Tag Archive: Spiritual

Who Determines What the Bible Says?

the bible says

Repost from 2015. Extensively edited, rewritten, and corrected.

Two thousand years.

Two thousand years of Jesus.

Almost from the beginning, Christians put their oral traditions, teachings, and beliefs into writing. The Bibles used by twenty-first-century Christians all trace their authority back through history to Christian writings dating from around 50 CE forward. The original writings, the first edition writings, do not exist and any claim of inspiration for the “original” writings is nothing more than wishful, fanciful thinking. Every claim ever made by the Christian church rests on text of the Bible and how the church has interpreted that text. I am aware of the fact that the Christian church has been influenced by Gnosticism for most of its 2,000 year history, but for the most part, Christianity is a text-based religion that places the text of the Bible above personal experiences and revelations. Even when personal experiences and revelations are given weight and authority, they are almost always expected to conform to what is found in the text of the Bible.

Most Christians believe the Bible is inspired by God. They believe the words of the Bible came from God or at least represent, in fallible human form, what God wants humankind to know about God, life, salvation, death, judgment, and the afterlife. Many Christians believe every word of the Bible is inspired by God, and some Christians even go so far as to say that a particular translation, the King James Version, is inspired by God. Christians who hold this extreme view believe that God has preserved his Word through time and that every word of the King James Bible is from the lips of God himself. And countless other Christians believe the text of the Bible is inerrant and infallible. Ponder that thought for a moment. Every word in a book thousands of years old is true, without error, and perfect in every way. To quote the Evangelical bumper sticker, “God said it, I believe it, and that settles it for me.” Some Evangelicals say, “God said it, and that settles it for me. It doesn’t matter whether I believe it or not!”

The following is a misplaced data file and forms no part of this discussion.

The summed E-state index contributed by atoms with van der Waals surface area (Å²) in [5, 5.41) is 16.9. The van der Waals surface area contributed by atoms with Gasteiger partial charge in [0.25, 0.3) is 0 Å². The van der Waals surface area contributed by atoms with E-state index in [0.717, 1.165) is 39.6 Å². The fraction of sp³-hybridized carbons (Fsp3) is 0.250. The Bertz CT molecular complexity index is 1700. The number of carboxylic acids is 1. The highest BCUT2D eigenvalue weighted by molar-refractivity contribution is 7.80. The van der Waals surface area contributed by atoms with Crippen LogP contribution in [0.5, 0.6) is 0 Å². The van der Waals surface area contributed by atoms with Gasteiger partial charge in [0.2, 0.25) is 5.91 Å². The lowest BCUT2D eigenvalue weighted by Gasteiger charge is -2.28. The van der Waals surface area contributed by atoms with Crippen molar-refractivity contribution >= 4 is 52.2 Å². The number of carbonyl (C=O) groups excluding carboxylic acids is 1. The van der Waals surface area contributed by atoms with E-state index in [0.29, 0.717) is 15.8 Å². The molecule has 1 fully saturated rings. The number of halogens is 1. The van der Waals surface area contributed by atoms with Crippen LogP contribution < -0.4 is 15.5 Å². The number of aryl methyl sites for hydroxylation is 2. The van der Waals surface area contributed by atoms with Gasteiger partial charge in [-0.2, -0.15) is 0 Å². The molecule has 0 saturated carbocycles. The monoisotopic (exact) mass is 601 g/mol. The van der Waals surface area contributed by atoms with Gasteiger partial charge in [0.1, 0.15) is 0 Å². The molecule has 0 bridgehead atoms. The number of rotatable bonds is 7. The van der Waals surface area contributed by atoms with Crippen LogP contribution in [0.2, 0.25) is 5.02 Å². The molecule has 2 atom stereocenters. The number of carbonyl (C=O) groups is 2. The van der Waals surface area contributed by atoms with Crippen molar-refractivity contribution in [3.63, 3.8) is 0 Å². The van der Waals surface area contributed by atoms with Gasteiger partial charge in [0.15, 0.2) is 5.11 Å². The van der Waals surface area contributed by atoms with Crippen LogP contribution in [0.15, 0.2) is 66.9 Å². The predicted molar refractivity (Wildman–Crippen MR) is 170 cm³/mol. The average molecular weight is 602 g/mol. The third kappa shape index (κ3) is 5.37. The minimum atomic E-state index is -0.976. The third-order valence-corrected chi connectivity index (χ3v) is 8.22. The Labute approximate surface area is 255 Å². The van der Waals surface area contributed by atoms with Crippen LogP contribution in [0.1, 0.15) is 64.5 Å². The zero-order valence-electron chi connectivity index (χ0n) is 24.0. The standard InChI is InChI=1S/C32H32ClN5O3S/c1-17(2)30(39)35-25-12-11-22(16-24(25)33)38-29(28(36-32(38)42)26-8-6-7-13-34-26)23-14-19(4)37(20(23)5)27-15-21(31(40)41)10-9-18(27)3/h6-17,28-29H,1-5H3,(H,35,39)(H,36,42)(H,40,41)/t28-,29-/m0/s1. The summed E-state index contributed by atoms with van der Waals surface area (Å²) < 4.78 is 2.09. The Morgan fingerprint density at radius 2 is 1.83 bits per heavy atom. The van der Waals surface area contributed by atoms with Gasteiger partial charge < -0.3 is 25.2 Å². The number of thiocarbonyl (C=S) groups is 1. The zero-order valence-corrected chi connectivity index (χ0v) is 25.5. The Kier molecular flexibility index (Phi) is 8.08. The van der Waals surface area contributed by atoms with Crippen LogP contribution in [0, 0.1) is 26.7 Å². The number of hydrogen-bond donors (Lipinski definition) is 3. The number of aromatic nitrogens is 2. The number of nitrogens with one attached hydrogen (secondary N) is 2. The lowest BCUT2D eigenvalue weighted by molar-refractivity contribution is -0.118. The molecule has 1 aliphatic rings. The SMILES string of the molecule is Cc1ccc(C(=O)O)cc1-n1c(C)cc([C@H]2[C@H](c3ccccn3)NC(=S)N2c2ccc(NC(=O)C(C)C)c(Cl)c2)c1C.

Most Christians believe the Bible is truth. While they may not believe ALL the Bible is truth, every Christian, at some point or the other, says THIS is truth. A person who does not believe the Bible is truth is not a Christian in any meaningful sense of the word. There is a form of Christianity floating about these days that suggests a person can be a Christian and not believe the Bible.This kind of Christian says “I’m spiritual, but not religious.” He  embraces Jesus as his Savior and guide, but often has no connection with organized Christianity. However, even the “spiritual but not religious” Christian must, sooner or later, appeal to the Bible. Without the Bible they would have no knowledge of Jesus, the locus of their faith.

Other Christians are what I call cafeteria Christians. They pick and choose what they want to believe. Most cafeteria Christians believe in Jesus since they DO want their sins forgiven and they DO want to go to heaven when they die, but when it comes to the hard sayings of the Bible, the teachings that get in the way of the American dream and living the way they want to live, the cafeteria Christians dismiss such sayings and teachings as old, outdated relics of past that have no value or application today. Simply put, they want a Jesus divorced from anything else the Bible says. Cafeteria Christians become quite adept at explaining away anything in the Bible with which they disagree.

This brings me to the point of this post. Who determines what the Bible says? Who decides what this verse or that verse says? Who is the arbiter of truth? Who is the final authority?

Some Christians say GOD is the final authority. The Bible is God’s Word . . . THUS SAITH THE LORD! These well-meaning Christians think that the teachings of the Bible are clear and understandable, needing no explanation or interpretation. Why, then, do they go to church on Sunday and listen to a man tell them what he thinks the Bible says? Why do they read books and commentaries written by people telling them what they think the Bible says? If the Bible is a self-attesting, self-explanatory text, why all the middlemen?